Importance of the native script was noticed by an Englishman John Denton who reported, (following a visit during the 1560’s) that ‘when it came to books being printed not in the Irish character theye will not in anny wise well allow of.’    Seaán Ó Cearnaigh was instrumental in overseeing the design &  cutting of the original Gaelic type used for printing the first books in Irish.  A 1571 broadsheet of a poem on Judgement Day  by fifteenth century poet Pilip ‘Bocht ’ O hUiginn was printed by Seaán Ó Cearnaigh. [v]

The 1951 Catechism  commissioned by Queen Elizabeth 1st Aibidil Gaoidheilge agus Caiticiosma  &  two hundred copies were published also printed by Ó Cearnaigh. [vi]


Ó Cearnaigh’s nephew William Kearney printed an initial incomplete draft of Daniel’s  New Testament  during 1590’s.  Fearganainm Ó ‘Domhnaill of Galway was recommended by Thomas Butler, Earl of Ormond in a letter to the archbishop of Tuam that stated he was ‘very fit to communicate with the people in their mother tongue.’   He also took great pains in the translation & printing of the Common-Book  &  New Testament  in the Irish language.  Prior to the printing of New Testament  in 1595 Fearganainm & Uilliam Ó ‘Domhnaill sought assistance from Maoilin Og MacBruaideaha.  They praised Domhaill O hUiginn’s contribution in the opening pages of Tromn Nuadh  also stated that he had relied on him to proofread his work prior to its printing.   An English apprentice Uilliam Ó ‘Domhnaill was the leading Irish native figure who oversaw the translation into Irish of the Greek New Testament  Tiomna Nuadth  during 1602 & the English Book of Common Prayer or Leabhar na nUrrnaithe gComcoiteann during 1608.  He was also responsible for the printing of these publications.  John Franclon printed Tiomna Nuadhar d’Tighearna agus ar Slanaightheora Iosa Criost  during 1602, followed by Leabhar na nUrnaithe gComhchorleann  in 1608.  During 1609 he wrote to Lord Deputy Arthur Chichester that: ‘having translated the Booke, followed it to the presse with jealousy, & daily attendance to see it perfected, payned a woman in travel desirous to be delivered.’   Muirchcartach Ó ‘Cionga assisted William Bedell (Provost of Trinity College) to translate the Old Testament  during the 1630’s in the publication Plainleish.  [vii]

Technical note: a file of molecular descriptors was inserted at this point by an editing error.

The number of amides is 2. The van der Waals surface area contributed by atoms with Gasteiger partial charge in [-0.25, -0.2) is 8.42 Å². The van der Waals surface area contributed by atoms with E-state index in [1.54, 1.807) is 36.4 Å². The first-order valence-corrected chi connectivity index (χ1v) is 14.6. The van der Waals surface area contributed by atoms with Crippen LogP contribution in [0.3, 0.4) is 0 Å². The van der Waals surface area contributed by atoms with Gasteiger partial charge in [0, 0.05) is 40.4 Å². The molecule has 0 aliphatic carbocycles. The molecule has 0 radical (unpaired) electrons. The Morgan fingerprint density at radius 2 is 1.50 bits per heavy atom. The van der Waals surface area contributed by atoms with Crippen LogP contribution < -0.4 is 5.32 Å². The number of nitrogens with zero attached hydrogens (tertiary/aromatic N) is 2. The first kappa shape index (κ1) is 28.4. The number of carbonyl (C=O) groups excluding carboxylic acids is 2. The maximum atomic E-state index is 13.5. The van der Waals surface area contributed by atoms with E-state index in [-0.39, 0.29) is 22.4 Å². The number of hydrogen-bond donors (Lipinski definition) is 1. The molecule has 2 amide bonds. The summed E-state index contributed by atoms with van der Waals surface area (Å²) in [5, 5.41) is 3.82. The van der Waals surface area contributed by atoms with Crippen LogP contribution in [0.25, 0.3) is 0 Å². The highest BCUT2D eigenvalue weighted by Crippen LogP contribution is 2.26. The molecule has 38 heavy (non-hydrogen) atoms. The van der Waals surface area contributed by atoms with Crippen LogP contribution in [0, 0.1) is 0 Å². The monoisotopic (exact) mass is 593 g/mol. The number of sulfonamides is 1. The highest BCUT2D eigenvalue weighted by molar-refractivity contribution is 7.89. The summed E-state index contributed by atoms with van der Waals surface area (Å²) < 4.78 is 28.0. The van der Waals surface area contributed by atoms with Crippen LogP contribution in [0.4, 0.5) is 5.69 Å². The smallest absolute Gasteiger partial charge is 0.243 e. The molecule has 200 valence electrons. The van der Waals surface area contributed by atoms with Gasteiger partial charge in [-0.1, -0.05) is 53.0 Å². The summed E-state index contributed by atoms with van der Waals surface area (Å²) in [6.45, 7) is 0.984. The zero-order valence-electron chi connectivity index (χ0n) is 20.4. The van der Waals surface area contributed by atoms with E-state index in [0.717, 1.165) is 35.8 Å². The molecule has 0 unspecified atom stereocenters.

Insistent on communicating with foreign visitors to her court in their own language, the Queen circa 1560-1565 commissioned from Christopher Nugent a manuscript  Iryshe Latten-Englishe Primer.  That primer included an Irish alphabet as well as a glossary of words or phrases in Irish with translations in both Latin & English.  In the 1639 Catechism  printed by Thomas Stapleton was a Roman type alphabet that introduced simplified spelling i.e. suí for suidhe or uafás for uathbhás.  Three hundred years later standardization came into use.  The issue of the simplification of Irish spelling was limited to Roman or Gaelic type however it appeared controversial during the twentieth century. (Brendan Leen [viii]

During 1685 Ruaidhri O ‘Flailbhear’s semi-mythical history of Ireland Ogygia seu Remum Hibernicarum Chronlogia  & etc.  was translated to English by Rev. John Hely then published as Ogygia or a chronological account of Irish events, collected from very ancient documents faithfully compared with each other & supported by the genealogical & chronological aid of the sacred & profane writings of the globe.  [ix]